The problem I have observed is that some criteria that sound good actually are quite subjective. These criteria are excellent covers for political gerrymandering. The best way to guarantee fair maps is to stick to measurable criteria.

For instance we developed measurable criteria based on Census stats to define urban metro areas (see the Urban County Cluster sticky thread). I haven't seen a good way to specify an item like cultural areas that isn't open to abuse by subjectivity.
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« Reply #53 on: November 22, 2017, 06:56:41 pm »
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Holy hell is that a lot of cut counties - I have drawn maps that only cut 6.
No it isn't, only 16 counties were split between two or more congressional districts, and with 3 being larger than a congressional district, that leaves but 13 counties split.
Also, I don't draw my maps with the sole objective of splitting as few counties as possible, I also take into account urban areas, statistical areas, cultural regions, existing districts and many other factors.

Counties are very important as political units, and except in New England probably the most important unit in the US. It is one of the most common items to protect for states that have rules against gerrymandering.
Most certainly, I completely agree with you, however, as I said, I don't think the sole metric of a fair redistricting plan is that it splits as few counties as possible, yes that is a key metric, however it shouldn't be the only aim of redistricting.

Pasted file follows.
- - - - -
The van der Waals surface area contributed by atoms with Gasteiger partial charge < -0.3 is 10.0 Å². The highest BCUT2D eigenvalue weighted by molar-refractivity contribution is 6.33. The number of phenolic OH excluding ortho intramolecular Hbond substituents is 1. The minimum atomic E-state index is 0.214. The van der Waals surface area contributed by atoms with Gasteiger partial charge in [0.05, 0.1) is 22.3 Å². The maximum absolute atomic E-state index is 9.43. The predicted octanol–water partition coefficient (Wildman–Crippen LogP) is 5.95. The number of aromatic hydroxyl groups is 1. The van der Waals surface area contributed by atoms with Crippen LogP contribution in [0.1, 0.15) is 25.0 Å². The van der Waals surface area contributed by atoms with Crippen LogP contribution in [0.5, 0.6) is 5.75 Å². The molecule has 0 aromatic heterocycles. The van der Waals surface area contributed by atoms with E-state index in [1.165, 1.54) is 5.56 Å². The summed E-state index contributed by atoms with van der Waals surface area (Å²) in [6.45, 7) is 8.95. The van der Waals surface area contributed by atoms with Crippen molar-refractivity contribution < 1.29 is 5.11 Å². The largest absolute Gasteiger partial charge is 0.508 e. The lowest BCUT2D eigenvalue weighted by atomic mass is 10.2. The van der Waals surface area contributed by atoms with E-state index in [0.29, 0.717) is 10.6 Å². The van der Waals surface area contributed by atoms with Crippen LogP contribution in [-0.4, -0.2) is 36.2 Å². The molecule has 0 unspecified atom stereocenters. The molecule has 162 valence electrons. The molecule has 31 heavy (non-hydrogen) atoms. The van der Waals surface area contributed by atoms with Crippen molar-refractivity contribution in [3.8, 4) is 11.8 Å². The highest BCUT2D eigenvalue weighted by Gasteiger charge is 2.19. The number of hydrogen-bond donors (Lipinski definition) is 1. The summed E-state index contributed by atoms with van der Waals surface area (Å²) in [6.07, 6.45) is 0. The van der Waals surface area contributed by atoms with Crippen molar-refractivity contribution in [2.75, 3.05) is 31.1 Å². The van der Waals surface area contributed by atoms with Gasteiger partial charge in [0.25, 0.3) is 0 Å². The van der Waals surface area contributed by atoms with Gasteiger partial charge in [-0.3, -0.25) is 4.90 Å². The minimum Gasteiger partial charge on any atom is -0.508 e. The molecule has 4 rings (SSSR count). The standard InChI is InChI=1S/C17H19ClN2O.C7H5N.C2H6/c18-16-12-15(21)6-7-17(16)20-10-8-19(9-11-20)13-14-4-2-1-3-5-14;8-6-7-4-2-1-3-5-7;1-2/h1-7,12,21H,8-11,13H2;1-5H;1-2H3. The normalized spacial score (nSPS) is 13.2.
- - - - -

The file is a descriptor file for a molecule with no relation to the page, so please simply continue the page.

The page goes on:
The problem I have observed is that some criteria that sound good actually are quite subjective. These criteria are excellent covers for political gerrymandering. The best way to guarantee fair maps is to stick to measurable criteria.

For instance we developed measurable criteria based on Census stats to define urban metro areas (see the Urban County Cluster sticky thread). I haven't seen a good way to specify an item like cultural areas that isn't open to abuse by subjectivity.
My approach to redistricting is a British one.
I have for a long time taken a significant interest in British Boundary Reviews and have made multiple submissions to reviews.
The British boundary reviews currently have only one requirement, and that is that constituencies must be within quota, other than that there are no steadfast rules, only guidelines and aims, yet despite this the British system works perfectly well, free of gerrymandering.
In Australia we use the British system. The Redistribution Committee do not aim, when conducting redistributions, to split as few local government areas as physically possible. Their aim is for minimum change, while simultaneously keeping communities of interest together and maintaining compact and logical districts.
There is no gerrymandering in the UK or Australia. In Australia we did have had the Playmander in SA and the Bjelkemander in Queensland, however neither of these were gerrymanders, they were egregious cases of Malapportionment. The electoral districts were not gerrymandered, they were still logical and compact, the problem was that rural districts were far smaller than urban districts, in some cases being only a tenth of the size of the urban districts.